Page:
Salvador Dali's mental disorders were also the key to his creativity.
We're all familiar with the stereotype of the tortured artist. Salvador Dali's various disorders and Sylvia Plath's depression spring to mind. Now new research seems to show why: a genetic mutation linked to psychosis and schizophrenia also influences creativity.
The finding could help to explain why mutations that increase a person's risk of developing mental illnesses such as schizophrenia and bipolar syndrome have been preserved, even preferred, during human evolution, says Szabolcs Kéri, a researcher at Semmelweis University in Budapest, Hungary, who carried out the study.
Kéri examined a gene involved in brain development called neuregulin 1, which previous studies have linked to a slightly increased risk of schizophrenia. Moreover, a single DNA letter mutation that affects how much of the neuregulin 1 protein is made in the brain has been linked to psychosis, poor memory and sensitivity to criticism.
About 50 per cent of healthy Europeans have one copy of this mutation, while 15 per cent possess two copies.
To determine how these variations affect creativity, Kéri genotyped 200 adults who responded to adverts seeking creative and accomplished volunteers. He also gave the volunteers two tests of creative thinking, and devised an objective score of their creative achievements, such as filing a patent or writing a book.
People with two copies of the neuregulin 1 mutation – about 12 per cent of the study participants – tended to score notably higher on these measures of creativity, compared with other volunteers with one or no copy of the mutation. Those with one copy were also judged to be more creative, on average, than volunteers without the mutation. All told, the mutation explained between 3 and 8 per cent of the differences in creativity, Kéri says.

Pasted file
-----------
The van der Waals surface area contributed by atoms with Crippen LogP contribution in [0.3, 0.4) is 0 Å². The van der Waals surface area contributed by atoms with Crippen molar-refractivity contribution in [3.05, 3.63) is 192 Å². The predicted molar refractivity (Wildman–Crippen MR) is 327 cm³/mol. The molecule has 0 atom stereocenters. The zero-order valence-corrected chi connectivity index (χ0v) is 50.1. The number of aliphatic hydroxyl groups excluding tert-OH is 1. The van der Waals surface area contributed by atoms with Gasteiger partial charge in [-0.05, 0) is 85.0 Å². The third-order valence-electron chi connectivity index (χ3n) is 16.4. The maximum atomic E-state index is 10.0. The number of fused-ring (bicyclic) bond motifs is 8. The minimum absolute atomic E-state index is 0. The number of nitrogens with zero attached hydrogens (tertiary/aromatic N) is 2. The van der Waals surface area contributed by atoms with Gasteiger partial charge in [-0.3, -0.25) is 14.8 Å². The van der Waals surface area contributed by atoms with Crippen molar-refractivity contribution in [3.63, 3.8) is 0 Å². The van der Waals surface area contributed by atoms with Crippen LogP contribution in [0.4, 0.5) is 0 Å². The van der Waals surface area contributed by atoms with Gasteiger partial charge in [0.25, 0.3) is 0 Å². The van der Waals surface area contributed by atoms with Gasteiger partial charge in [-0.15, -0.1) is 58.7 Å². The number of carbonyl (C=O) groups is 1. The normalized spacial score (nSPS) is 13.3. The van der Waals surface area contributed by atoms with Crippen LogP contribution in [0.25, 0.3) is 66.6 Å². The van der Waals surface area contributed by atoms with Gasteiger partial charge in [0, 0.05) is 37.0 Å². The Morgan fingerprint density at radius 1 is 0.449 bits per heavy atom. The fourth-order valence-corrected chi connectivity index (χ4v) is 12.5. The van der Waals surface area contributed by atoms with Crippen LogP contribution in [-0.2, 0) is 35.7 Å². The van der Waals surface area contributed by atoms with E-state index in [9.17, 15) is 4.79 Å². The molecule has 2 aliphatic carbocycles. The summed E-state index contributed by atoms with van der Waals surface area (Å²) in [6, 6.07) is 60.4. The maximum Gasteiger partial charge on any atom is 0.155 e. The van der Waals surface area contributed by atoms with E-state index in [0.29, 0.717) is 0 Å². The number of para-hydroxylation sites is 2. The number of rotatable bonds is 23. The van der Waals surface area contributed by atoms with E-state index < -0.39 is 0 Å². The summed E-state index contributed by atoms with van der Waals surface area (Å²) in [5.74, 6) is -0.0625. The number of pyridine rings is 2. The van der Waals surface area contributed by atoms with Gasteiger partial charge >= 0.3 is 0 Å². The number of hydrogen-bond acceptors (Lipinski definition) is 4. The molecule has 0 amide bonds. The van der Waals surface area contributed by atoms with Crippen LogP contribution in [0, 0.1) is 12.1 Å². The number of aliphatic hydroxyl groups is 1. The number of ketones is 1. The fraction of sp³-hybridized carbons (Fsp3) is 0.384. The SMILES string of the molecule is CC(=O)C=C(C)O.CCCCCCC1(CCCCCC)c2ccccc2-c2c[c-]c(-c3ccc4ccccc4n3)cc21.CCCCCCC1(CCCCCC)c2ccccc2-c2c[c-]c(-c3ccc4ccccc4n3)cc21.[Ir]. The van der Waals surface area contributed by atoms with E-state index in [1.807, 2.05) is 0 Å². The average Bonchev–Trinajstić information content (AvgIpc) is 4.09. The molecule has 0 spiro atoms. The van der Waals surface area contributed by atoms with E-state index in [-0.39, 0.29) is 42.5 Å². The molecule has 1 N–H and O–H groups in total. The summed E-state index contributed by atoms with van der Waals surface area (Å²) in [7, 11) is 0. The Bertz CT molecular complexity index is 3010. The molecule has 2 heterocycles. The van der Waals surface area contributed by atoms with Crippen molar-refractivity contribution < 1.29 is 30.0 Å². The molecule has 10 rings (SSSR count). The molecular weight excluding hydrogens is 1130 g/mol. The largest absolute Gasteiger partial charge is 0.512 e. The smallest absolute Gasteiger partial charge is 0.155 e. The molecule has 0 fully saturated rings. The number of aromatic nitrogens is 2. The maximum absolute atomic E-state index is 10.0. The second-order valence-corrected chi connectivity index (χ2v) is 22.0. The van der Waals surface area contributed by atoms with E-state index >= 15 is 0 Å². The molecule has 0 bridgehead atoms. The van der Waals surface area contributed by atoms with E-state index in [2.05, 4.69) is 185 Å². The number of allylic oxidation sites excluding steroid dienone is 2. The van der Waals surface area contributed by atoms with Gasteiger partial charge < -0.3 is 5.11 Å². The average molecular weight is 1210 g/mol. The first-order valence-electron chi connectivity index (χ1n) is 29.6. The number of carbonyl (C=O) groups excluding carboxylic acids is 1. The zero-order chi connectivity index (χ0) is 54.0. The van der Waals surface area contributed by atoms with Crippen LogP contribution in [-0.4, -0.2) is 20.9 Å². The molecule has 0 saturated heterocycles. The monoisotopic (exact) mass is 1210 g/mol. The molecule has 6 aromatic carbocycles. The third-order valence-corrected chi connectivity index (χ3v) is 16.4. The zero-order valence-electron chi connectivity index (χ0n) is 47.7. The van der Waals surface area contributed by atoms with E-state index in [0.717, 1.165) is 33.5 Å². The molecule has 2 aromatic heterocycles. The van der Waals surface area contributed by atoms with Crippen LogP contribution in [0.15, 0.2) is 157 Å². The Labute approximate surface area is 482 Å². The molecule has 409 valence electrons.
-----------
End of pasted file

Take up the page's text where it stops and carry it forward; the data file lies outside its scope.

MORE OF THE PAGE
Exactly how neuregulin 1 affects creativity isn't clear. Volunteers with two copies of the mutation were no more likely than others to possess so-called schizotypal traits, such as paranoia, odd speech patterns and inappropriate emotions. This would suggest that the mutation's connection to mental illness does not entirely explain its link to creativity, Kéri says.
Dampening the brain
Rather, Kéri speculates that the mutation dampens a brain region that reins in mood and behaviour, called the prefrontal cortex. This change could unleash creative potential in some people and psychotic delusions in others.
Intelligence could be one factor that determines whether the neuregulin 1 mutation boosts creativity or contributes to psychosis. Kéri's volunteers tended to be smarter than average. In contrast, another study of families with a history of schizophrenia found that the same mutation was associated with lower intelligence and psychotic symptoms.
"My clinical experience is that high-IQ people with psychosis have more intellectual capacity to deal with psychotic experiences," Kéri says. "It's not enough to experience those feelings, you have to communicate them."
Jeremy Hall, a geneticist at the University of Edinburgh in the UK who uncovered the link between the neuregulin 1 mutation and psychosis, agrees that the gene's effects are probably influenced by cognitive factors such as intelligence.
This doesn't mean that psychosis and creativity are the same, though. "There's always been this slightly romantic idea that madness and genius are the flipside to the same coin. How much is that true? Madness is often madness and doesn't have as much genetic association with intelligence," Hall says.
Bernard Crespi, a behavioural geneticist at Simon Fraser University in Burnaby, British Columbia, Canada, is holding his applause for now. "This is a very interesting study with remarkably strong results, though it must be replicated in an independent population before the results can be accepted with confidence," he says.